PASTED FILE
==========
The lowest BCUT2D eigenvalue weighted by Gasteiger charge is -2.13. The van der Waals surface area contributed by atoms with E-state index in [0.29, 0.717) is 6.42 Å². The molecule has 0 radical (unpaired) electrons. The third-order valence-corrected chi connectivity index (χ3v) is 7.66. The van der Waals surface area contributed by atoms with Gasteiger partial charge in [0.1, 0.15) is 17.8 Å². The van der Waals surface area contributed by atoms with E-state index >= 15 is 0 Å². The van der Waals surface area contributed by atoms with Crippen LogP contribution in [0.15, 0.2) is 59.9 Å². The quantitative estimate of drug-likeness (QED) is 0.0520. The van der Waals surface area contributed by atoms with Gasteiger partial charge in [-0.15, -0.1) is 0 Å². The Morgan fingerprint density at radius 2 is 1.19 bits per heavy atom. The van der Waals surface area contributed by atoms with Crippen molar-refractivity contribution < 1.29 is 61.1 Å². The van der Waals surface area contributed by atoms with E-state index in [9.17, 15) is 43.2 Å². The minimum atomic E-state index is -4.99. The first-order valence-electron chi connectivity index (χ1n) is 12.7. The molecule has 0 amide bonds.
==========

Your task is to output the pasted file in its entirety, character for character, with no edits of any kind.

The lowest BCUT2D eigenvalue weighted by Gasteiger charge is -2.13. The van der Waals surface area contributed by atoms with E-state index in [0.29, 0.717) is 6.42 Å². The molecule has 0 radical (unpaired) electrons. The third-order valence-corrected chi connectivity index (χ3v) is 7.66. The van der Waals surface area contributed by atoms with Gasteiger partial charge in [0.1, 0.15) is 17.8 Å². The van der Waals surface area contributed by atoms with E-state index >= 15 is 0 Å². The van der Waals surface area contributed by atoms with Crippen LogP contribution in [0.15, 0.2) is 59.9 Å². The quantitative estimate of drug-likeness (QED) is 0.0520. The van der Waals surface area contributed by atoms with Gasteiger partial charge in [-0.15, -0.1) is 0 Å². The Morgan fingerprint density at radius 2 is 1.19 bits per heavy atom. The van der Waals surface area contributed by atoms with Crippen molar-refractivity contribution < 1.29 is 61.1 Å². The van der Waals surface area contributed by atoms with E-state index in [9.17, 15) is 43.2 Å². The minimum atomic E-state index is -4.99. The first-order valence-electron chi connectivity index (χ1n) is 12.7. The molecule has 0 amide bonds.